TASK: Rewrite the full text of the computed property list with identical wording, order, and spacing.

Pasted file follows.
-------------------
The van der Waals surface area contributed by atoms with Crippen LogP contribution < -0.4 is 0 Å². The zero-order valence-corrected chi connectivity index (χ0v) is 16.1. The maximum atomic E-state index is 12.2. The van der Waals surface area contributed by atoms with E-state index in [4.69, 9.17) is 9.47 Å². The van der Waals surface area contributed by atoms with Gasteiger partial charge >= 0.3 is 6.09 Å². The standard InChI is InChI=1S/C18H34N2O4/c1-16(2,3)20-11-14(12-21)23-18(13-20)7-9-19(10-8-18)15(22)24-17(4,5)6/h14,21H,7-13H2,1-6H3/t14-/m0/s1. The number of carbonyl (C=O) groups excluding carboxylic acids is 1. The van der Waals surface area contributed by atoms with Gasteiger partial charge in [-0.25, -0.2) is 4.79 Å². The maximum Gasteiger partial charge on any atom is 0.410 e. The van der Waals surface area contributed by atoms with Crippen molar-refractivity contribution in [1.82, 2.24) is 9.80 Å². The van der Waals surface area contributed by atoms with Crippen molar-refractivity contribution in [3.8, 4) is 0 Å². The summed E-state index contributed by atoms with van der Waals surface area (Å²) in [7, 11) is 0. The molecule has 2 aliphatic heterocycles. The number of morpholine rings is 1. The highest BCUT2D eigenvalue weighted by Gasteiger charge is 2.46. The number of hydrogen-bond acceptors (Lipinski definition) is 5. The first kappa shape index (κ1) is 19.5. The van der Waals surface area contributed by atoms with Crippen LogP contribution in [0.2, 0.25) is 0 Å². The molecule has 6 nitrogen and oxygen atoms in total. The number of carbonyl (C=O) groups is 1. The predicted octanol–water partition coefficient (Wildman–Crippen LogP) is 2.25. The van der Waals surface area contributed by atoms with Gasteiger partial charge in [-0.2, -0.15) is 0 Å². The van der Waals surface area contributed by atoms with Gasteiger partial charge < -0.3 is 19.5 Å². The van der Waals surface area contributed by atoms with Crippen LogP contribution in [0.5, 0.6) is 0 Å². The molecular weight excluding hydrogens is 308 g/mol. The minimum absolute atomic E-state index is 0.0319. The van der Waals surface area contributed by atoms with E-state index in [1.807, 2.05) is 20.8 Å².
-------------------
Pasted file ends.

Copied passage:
The van der Waals surface area contributed by atoms with Crippen LogP contribution < -0.4 is 0 Å². The zero-order valence-corrected chi connectivity index (χ0v) is 16.1. The maximum atomic E-state index is 12.2. The van der Waals surface area contributed by atoms with E-state index in [4.69, 9.17) is 9.47 Å². The van der Waals surface area contributed by atoms with Gasteiger partial charge >= 0.3 is 6.09 Å². The standard InChI is InChI=1S/C18H34N2O4/c1-16(2,3)20-11-14(12-21)23-18(13-20)7-9-19(10-8-18)15(22)24-17(4,5)6/h14,21H,7-13H2,1-6H3/t14-/m0/s1. The number of carbonyl (C=O) groups excluding carboxylic acids is 1. The van der Waals surface area contributed by atoms with Gasteiger partial charge in [-0.25, -0.2) is 4.79 Å². The maximum Gasteiger partial charge on any atom is 0.410 e. The van der Waals surface area contributed by atoms with Crippen molar-refractivity contribution in [1.82, 2.24) is 9.80 Å². The van der Waals surface area contributed by atoms with Crippen molar-refractivity contribution in [3.8, 4) is 0 Å². The summed E-state index contributed by atoms with van der Waals surface area (Å²) in [7, 11) is 0. The molecule has 2 aliphatic heterocycles. The number of morpholine rings is 1. The highest BCUT2D eigenvalue weighted by Gasteiger charge is 2.46. The number of hydrogen-bond acceptors (Lipinski definition) is 5. The first kappa shape index (κ1) is 19.5. The van der Waals surface area contributed by atoms with Crippen LogP contribution in [0.2, 0.25) is 0 Å². The molecule has 6 nitrogen and oxygen atoms in total. The number of carbonyl (C=O) groups is 1. The predicted octanol–water partition coefficient (Wildman–Crippen LogP) is 2.25. The van der Waals surface area contributed by atoms with Gasteiger partial charge in [-0.2, -0.15) is 0 Å². The van der Waals surface area contributed by atoms with Gasteiger partial charge < -0.3 is 19.5 Å². The van der Waals surface area contributed by atoms with Crippen LogP contribution in [0.5, 0.6) is 0 Å². The molecular weight excluding hydrogens is 308 g/mol. The minimum absolute atomic E-state index is 0.0319. The van der Waals surface area contributed by atoms with E-state index in [1.807, 2.05) is 20.8 Å².